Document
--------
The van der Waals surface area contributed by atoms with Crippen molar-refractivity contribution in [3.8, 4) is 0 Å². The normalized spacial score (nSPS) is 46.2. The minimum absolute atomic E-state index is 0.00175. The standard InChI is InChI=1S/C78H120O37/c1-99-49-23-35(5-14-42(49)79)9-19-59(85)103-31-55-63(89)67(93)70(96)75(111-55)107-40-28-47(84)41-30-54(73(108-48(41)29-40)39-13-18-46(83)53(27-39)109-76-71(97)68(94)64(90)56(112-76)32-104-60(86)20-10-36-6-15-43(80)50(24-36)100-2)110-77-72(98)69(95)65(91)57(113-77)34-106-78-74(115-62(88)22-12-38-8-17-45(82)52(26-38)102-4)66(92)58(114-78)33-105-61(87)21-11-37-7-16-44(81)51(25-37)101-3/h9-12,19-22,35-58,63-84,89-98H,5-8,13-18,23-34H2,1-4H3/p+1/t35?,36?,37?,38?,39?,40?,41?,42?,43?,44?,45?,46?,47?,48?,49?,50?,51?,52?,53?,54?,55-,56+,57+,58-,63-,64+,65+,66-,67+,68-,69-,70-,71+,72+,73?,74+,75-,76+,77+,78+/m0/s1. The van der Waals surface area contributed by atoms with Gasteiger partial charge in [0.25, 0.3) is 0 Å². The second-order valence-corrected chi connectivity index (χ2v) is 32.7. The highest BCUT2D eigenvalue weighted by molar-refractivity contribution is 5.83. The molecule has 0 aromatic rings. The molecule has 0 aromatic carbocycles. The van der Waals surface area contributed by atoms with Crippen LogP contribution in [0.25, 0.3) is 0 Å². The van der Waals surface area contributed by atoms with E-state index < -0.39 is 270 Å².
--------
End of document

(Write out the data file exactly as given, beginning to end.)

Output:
The van der Waals surface area contributed by atoms with Crippen molar-refractivity contribution in [3.8, 4) is 0 Å². The normalized spacial score (nSPS) is 46.2. The minimum absolute atomic E-state index is 0.00175. The standard InChI is InChI=1S/C78H120O37/c1-99-49-23-35(5-14-42(49)79)9-19-59(85)103-31-55-63(89)67(93)70(96)75(111-55)107-40-28-47(84)41-30-54(73(108-48(41)29-40)39-13-18-46(83)53(27-39)109-76-71(97)68(94)64(90)56(112-76)32-104-60(86)20-10-36-6-15-43(80)50(24-36)100-2)110-77-72(98)69(95)65(91)57(113-77)34-106-78-74(115-62(88)22-12-38-8-17-45(82)52(26-38)102-4)66(92)58(114-78)33-105-61(87)21-11-37-7-16-44(81)51(25-37)101-3/h9-12,19-22,35-58,63-84,89-98H,5-8,13-18,23-34H2,1-4H3/p+1/t35?,36?,37?,38?,39?,40?,41?,42?,43?,44?,45?,46?,47?,48?,49?,50?,51?,52?,53?,54?,55-,56+,57+,58-,63-,64+,65+,66-,67+,68-,69-,70-,71+,72+,73?,74+,75-,76+,77+,78+/m0/s1. The van der Waals surface area contributed by atoms with Gasteiger partial charge in [0.25, 0.3) is 0 Å². The second-order valence-corrected chi connectivity index (χ2v) is 32.7. The highest BCUT2D eigenvalue weighted by molar-refractivity contribution is 5.83. The molecule has 0 aromatic rings. The molecule has 0 aromatic carbocycles. The van der Waals surface area contributed by atoms with Crippen LogP contribution in [0.25, 0.3) is 0 Å². The van der Waals surface area contributed by atoms with E-state index < -0.39 is 270 Å².